When tides reach their highest in Miami Beach, they don't just wash up on beaches anymore. Due to rising sea levels, high tides now bubble up through the sewers, flooding the streets with inches of saltwater.
Despite the encroaching waters, the city is currently building some of the most expensive beach-front real estate in its history in an attempt to bring in tax dollars to fund protection of those same beaches.
The Washington Post outlined the extent of Miami's real estate boom: 12 condos under construction going for an average $1.1 million, a Canadian investor planning to develop a $23 million stretch of North Beach, and a new $55 million beachfront condo — the most expensive in the city's history.
"If the state of Florida is in a short-term bind to get its budget fixed, good luck to them if they want to do that with long-term liabilities," Klaus Jacob, a climate scientist at Columbia University's Lamont-Doherty Earth Observatory, told VICE News. "It reminds me of essentially the buildup to the financial crisis, where everybody goes to the short-term benefit and sooner or later the whole system collapses. That's what Miami will have to face up to."
As global sea levels rise, coastal communities around the world are facing issues unique to their locations, ecologies, and infrastructures. In Florida, where population has grown from less than a million people to more than 19 million in 100 years, residents and planners must deal with encroaching waters, intense storms, and degraded naturally protective marshes using mid-century water systems that were built without rising sea levels in mind.
"The condos look nice, but it's unbelievable that they're building it right there in Miami Beach," Peter Sheng, a coastal engineer at the University of Florida, told VICE News.
The development has already proved a financial boon for Miami, which the Post reports has seen a $14 million increase in property taxes since 2012. Some of that tax money will go toward funding 80 new storm pumps, which function better than gravity-based drains under frequent flooding from rising sea levels.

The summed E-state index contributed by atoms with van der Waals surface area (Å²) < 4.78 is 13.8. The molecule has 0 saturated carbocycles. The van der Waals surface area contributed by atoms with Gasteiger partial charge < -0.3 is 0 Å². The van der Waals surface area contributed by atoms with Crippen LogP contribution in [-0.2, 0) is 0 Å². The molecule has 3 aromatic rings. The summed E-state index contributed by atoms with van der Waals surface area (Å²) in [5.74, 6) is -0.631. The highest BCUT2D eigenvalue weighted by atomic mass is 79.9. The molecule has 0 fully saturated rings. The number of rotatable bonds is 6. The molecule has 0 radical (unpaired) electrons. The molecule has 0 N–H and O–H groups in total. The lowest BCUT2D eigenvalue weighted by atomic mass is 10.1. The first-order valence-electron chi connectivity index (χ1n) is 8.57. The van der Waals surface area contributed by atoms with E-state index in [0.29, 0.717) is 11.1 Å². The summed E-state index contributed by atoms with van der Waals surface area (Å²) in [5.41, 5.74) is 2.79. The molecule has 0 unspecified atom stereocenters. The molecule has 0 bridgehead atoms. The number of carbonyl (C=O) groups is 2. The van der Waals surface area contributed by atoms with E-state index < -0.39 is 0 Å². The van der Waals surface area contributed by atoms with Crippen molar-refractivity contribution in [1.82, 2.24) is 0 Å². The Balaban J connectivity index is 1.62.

But Miami's problem is more complicated than simply pumping out water when it floods. The southeast tip of Florida sits on top of the Biscayne aquifer, a 4,000 square-mile layer of porous limestone from which many residents get fresh water. As rising seas encroach upon southern Florida, that porous nature means salt water can get into wells and sewer systems from underground, contaminating the freshwater supply and overflowing into the streets.
"The concern is that these wells will have to be abandoned," Jayantha Obeysekera, chief modeler with the South Florida Water Management District, told VICE News. "We can stop water above ground. We can't stop water underground."
Some of the coastal well fields are already flooding, Obeysekera said, with modeling indicating that the problem will move inland within the next decade or two. South Florida is already seeing street flooding associated with king tides — the highest tides of the year — though the two pumps Miami Beach has installed alleviated the problem this year.
"On the one hand, the city mayor seems to be very progressive, very proactive," Sheng told VICE News. "They're building pumps, fighting this King Tide. But on the other hand they're building like crazy. I don't think it's a wise thing to do."
King tides are the highest tides of the year, occurring when the alignment of the Earth, moon, and sun create the strongest tidal forces. They happen once or twice each year, depending on location.
Miami and other coastal cities should instead build themselves "amphibian powers," Jacob said, raising roads and building submersible properties and infrastructure — if they don't abandon the coasts altogether, a generally unpopular suggestion outside of the science community. But predicting just how much — and how fast — sea levels will rise in the coming decades, and centuries, is still full of uncertainty, making it to difficult to know just how to invest and protect, Obeysekera said. Some properties in Key West are doing just what Jacob recommends, building properties with first floors that can handle flooding.
"Our best strategy is to come up with a strategy for the next couple of decades and watch where the data is going," Obeysekera told VICE News. "The development has already happened. So now the question is how do we change and make sure that people who want to invest in this region have some comfort level."
"It just doesn't make sense to invest into Florida, that's the short end of the story," Jacob told VICE News. "But of course nobody wants to hear that."
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